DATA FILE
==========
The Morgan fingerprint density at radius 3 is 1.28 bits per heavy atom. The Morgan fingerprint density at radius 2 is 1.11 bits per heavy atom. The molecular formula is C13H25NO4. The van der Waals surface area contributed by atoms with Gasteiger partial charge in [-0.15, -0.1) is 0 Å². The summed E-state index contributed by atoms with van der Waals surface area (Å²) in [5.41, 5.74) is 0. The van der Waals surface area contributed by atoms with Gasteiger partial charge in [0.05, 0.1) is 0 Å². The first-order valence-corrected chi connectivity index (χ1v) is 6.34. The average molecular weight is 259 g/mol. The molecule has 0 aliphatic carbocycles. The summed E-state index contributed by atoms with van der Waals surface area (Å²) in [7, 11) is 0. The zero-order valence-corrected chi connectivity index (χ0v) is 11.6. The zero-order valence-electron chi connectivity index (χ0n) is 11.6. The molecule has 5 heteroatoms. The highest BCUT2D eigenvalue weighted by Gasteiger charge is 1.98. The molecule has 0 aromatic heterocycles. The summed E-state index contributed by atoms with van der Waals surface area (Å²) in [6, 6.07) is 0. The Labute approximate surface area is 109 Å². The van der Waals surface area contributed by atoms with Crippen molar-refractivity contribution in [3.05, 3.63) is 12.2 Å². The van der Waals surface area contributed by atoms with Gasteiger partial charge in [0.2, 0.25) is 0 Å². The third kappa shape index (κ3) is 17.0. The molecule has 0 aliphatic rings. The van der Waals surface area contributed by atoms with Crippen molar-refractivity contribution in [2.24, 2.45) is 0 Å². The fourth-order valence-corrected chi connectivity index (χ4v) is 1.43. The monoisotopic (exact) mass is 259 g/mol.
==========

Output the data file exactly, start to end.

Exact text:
The Morgan fingerprint density at radius 3 is 1.28 bits per heavy atom. The Morgan fingerprint density at radius 2 is 1.11 bits per heavy atom. The molecular formula is C13H25NO4. The van der Waals surface area contributed by atoms with Gasteiger partial charge in [-0.15, -0.1) is 0 Å². The summed E-state index contributed by atoms with van der Waals surface area (Å²) in [5.41, 5.74) is 0. The van der Waals surface area contributed by atoms with Gasteiger partial charge in [0.05, 0.1) is 0 Å². The first-order valence-corrected chi connectivity index (χ1v) is 6.34. The average molecular weight is 259 g/mol. The molecule has 0 aliphatic carbocycles. The summed E-state index contributed by atoms with van der Waals surface area (Å²) in [7, 11) is 0. The zero-order valence-corrected chi connectivity index (χ0v) is 11.6. The zero-order valence-electron chi connectivity index (χ0n) is 11.6. The molecule has 5 heteroatoms. The highest BCUT2D eigenvalue weighted by Gasteiger charge is 1.98. The molecule has 0 aromatic heterocycles. The summed E-state index contributed by atoms with van der Waals surface area (Å²) in [6, 6.07) is 0. The Labute approximate surface area is 109 Å². The van der Waals surface area contributed by atoms with Crippen molar-refractivity contribution in [3.05, 3.63) is 12.2 Å². The van der Waals surface area contributed by atoms with Gasteiger partial charge in [0.2, 0.25) is 0 Å². The third kappa shape index (κ3) is 17.0. The molecule has 0 aliphatic rings. The van der Waals surface area contributed by atoms with Crippen molar-refractivity contribution in [2.24, 2.45) is 0 Å². The fourth-order valence-corrected chi connectivity index (χ4v) is 1.43. The monoisotopic (exact) mass is 259 g/mol.